Flashcards in Mood Stabilizers Deck (31):
What is the difference between Bipolar 1 and Bipolar 2?
Bipolar 1: At least one manic or mixed mood episode, often followed by a depressive episode
Bipolar 2: At least one hypomanic episode, following a depressive episode (less dramatic form of manic episode)
What are the diagnostic criteria for a manic episode?
1 week period of abnormal / persistent elevated mood with 3 of the following criteria (4 if the mood is irritable):
- High self esteem
- Less need for sleep
- increased talking
- racing thoughts / ideas
- increased activity (social, work, sexually)
- excessive high risk, pleasurable activities (shopping sprees, risky investments)
What nonpharmacologic therapies can be applied for bipolar disorder?
2. Electroconvulsive-therapy - good for treatment resistant all states + pregnant women
What classes of drugs fall within "mood stabilizers"?
Lithium, anticonvulsants, and atypical antipsychotics?
When are the anticonvulsants preferred for bipolar treatment, and give an example of one?
Acute mania, especially mixed episodes (irritable / dysphoric mania rather than euphoria)
Example: Valproic acid
What are the atypical antipsychotics good for, and give an example of one?
Treatment of acute mixed episodes, and bipolar depression
Example: Quetiapine - seroquel
What is the postulated mechanism of action of lithium?
Stabilization of catecholamine receptors, altered Ca+2 mediated intracellular functions, and increased GABA activity
Second messenger system inhibition:
-> Inhibits IMP in the Gq signalling system
-> inhibits adenylate cyclase in Gs signalling system
-> Reduces glycogen synthase kinase activity signalling cascade
How does lithium get into the cell?
It mimics the structure of Na+, and is brought across the membrane in its transporters
What bipolar conditions is lithium the firstline treatment for?
Acute mania and maintenance (response in 80+%), less change of suicide
Who is less likely to respond to lithium?
Those in mixed episodes or with BPD with psychotic features
When is lithium useful as an augmentation therapy?
With antidepressants in treatment refractory depression (MDD)
How is lithium absorbed and excreted?
Absorbed well orally, does not bind to protein in plasma, and 95% is excreted by the kidney
How long does it take for lithium action to be seen? What should be done to treat acute episodes of mania in light of this?
Halflife is 24 hours -> onset of action is around 10-14 days
Thus, in acute episodes, start lithium and acutely treat with an antipsychotic or benzodiazepine (i.e. valium)
What approximates the renal clearance of lithium?
20% of GFR, since it is almost 100% filtered and 80% is reabsorbed
How should lithium toxicity monitoring be done? Why?
Measure electrolytes prior to first dosage to see how things are changed with lithium (many systemic interactions)
Measure at steady state 5 days after starting therapy, weekly for two weeks, then every 3-6 months once stable
Done due to narrow therapeutic window
What are the most common dose-related effects of lithium toxicity and when are these worse?
Worse 1-2 hours after oral dosing, when plasma levels are highest
Include: GI distress, fine hand tremor, and polyuria-polydipsia
What are two endocrine effects of lithium treatment? How?
1. Hypothyroidism - due to lithium concentrating in thyroid gland and impairing thyroid synthesis
2. Weight gain -> associated with hypothyroidism
Think of the fat snowboarder with a penguin on the board + untied bowtie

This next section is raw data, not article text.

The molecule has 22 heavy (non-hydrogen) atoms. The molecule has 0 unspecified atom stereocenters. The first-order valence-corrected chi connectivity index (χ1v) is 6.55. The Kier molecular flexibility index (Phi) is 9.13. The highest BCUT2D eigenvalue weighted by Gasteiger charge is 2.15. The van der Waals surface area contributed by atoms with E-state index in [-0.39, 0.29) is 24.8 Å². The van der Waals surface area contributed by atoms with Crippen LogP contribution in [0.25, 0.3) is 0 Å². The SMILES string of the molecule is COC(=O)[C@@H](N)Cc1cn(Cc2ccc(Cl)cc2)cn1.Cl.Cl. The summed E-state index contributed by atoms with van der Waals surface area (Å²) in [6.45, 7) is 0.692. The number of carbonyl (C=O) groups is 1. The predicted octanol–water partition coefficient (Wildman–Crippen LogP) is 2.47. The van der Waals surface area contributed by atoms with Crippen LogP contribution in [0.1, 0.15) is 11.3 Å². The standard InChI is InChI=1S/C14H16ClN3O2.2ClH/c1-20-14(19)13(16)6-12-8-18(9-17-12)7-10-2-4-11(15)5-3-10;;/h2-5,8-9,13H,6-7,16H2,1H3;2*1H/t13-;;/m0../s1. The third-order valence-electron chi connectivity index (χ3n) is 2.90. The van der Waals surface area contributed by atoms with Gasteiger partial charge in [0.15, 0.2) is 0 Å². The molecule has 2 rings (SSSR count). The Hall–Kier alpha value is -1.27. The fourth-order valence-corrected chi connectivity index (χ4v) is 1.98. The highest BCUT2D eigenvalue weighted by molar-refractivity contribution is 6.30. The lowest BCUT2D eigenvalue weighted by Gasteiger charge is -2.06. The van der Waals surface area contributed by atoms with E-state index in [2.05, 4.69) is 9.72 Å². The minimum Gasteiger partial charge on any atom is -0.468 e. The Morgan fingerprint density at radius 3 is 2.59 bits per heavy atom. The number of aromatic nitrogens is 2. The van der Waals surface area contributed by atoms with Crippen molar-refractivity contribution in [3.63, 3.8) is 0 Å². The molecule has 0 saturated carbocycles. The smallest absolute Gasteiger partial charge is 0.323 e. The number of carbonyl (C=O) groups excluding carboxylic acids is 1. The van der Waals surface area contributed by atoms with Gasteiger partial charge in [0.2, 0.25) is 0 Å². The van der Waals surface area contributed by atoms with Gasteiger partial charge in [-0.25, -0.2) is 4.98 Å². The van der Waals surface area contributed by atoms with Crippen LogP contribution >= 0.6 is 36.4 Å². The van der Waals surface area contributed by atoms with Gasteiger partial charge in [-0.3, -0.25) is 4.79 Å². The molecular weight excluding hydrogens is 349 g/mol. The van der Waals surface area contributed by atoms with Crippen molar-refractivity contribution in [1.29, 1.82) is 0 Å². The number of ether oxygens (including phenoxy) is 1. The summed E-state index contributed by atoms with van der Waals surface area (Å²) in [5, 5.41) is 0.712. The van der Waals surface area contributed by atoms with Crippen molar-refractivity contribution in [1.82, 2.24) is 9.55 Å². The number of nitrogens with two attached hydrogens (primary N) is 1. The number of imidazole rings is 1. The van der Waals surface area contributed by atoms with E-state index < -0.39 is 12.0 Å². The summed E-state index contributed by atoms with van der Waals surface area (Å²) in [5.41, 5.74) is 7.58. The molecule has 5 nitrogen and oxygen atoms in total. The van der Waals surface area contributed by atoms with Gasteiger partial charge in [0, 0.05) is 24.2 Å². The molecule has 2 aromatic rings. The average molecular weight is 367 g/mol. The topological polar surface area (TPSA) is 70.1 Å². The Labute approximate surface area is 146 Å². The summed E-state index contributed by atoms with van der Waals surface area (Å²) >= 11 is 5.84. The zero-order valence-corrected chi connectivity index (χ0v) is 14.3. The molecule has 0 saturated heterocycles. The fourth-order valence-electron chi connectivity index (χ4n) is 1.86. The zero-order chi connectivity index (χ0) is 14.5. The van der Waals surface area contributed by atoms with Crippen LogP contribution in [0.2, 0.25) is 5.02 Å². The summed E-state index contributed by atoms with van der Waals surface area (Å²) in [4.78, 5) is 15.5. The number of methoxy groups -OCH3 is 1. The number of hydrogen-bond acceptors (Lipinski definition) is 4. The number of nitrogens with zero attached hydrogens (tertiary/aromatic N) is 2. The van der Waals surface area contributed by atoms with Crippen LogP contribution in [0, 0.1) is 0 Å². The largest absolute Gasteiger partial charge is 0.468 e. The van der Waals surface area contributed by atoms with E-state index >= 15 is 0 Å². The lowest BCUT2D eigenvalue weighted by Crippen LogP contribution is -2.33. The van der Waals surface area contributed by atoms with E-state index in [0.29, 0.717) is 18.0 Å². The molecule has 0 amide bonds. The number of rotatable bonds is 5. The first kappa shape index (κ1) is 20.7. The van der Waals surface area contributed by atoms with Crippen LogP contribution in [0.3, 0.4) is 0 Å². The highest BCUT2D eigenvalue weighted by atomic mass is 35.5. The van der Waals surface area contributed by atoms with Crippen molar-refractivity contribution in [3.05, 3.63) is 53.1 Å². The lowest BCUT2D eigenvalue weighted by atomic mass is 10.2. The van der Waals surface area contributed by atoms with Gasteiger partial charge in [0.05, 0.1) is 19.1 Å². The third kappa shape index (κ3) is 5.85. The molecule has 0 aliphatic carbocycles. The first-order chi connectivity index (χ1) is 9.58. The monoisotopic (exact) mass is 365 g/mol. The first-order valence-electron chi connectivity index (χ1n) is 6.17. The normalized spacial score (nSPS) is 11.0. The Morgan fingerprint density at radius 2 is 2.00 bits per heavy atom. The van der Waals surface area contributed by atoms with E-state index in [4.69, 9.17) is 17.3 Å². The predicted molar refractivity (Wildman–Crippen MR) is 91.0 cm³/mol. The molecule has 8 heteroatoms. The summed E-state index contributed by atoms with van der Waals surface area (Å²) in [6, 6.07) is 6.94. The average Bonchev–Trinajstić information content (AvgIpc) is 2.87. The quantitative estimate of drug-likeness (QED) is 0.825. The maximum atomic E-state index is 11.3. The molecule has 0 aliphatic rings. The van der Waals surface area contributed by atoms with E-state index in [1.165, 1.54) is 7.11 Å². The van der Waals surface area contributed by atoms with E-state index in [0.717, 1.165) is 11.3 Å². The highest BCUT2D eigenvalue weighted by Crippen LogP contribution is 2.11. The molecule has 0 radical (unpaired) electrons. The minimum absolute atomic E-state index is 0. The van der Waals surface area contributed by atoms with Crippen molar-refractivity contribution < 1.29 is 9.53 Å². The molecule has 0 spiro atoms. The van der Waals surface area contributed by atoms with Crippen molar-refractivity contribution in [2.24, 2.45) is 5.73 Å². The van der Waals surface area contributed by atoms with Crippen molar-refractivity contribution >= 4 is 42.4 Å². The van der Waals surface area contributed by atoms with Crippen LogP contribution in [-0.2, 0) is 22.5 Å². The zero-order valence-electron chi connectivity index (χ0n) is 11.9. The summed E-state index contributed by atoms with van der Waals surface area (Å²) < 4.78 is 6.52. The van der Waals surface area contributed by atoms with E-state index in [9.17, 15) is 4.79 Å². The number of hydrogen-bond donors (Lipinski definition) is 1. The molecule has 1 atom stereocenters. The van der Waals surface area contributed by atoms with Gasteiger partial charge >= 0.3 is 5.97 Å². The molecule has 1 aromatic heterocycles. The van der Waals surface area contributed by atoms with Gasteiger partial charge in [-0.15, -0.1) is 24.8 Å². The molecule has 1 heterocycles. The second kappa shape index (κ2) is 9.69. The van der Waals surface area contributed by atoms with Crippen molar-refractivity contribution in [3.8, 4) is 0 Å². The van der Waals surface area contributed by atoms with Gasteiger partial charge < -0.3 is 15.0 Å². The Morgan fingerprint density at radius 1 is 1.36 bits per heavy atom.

Why does lithium cause polyuria and lithium-induced diabetes insipidus (LINDI)?
Polyuria - due to inhibitory effect on vasopressin -> increase in urine volume and thirst
LINDI - due to loss of responsiveness to antidiuretic hormone in the kidney (lithium is brought in principle cells and reduces the expression of aquaporin-2)
What is done to treat LINDI?
Give the K+-sparing diuretic amiloride, or HCTZ
At what levels is Lithium toxic, and what are the signs of severe toxicity?
Toxic > 2 mEq/L
extreme GI distress
Loss of coordination (ataxia / falling snowboarder, coarse hand tremor, slurred speech)
Cognition changes -> poor concentration, disorientation, apathy, coma
What is the treatment of lithium toxicity?
Gastric lavage + IV fluids, with monitoring of electrolyte status.
Hemodialysis may be required at very high levels
What factors predispose to lithium toxicity?
Sodium restriction / loss, dehydration, vomiting / diarrhea, and drug interaction which reduces lithium clearance
What activities are likely to cause sodium loss?
Heavy exercise, saunas, hot weather, and fever
What should patients taking lithium do to avoid lithium toxicity?
Maintain adequate sodium / fluid intake
What three drug interactions are most likely to cause lithium toxicity and why?
1. NSAIDs - reduction of GFR increases Na / Li resorption in PCT
2. Thiazide diuretics - reduce GFR
3. ACE inhibitors - reduce GFR
What are two drugs which decrease lithium levels?
1. Caffeine / theophylline - increase diuresis and lithium clearance
2. Sodium -> high dietary sodium intake promotes renal clearance of lithium
What BPD drug should be used in children?
What considerations should be made in the elderly with regards to lithium toxicity?
Slowed renal elimination and changes in brain chemistry which results in higher lithium levels in brain
-> lower lithium dose is required
What happens to lithium clearance throughout pregnancy?
It is highest in the third trimester -> higher levels are needed to be therapeutic
Should lithium be used in pregnancy and why?
Probably not, especially in first trimister due to two conditions.
1. Ebstein's anomaly - downward displacement of tricuspid valve into right ventricle (think of the snowmen in sketchy)
2. Floppy infant syndrome - low apgar scores, hypotonia, lethargy, shallow respiration, hypothyroidism, and goiter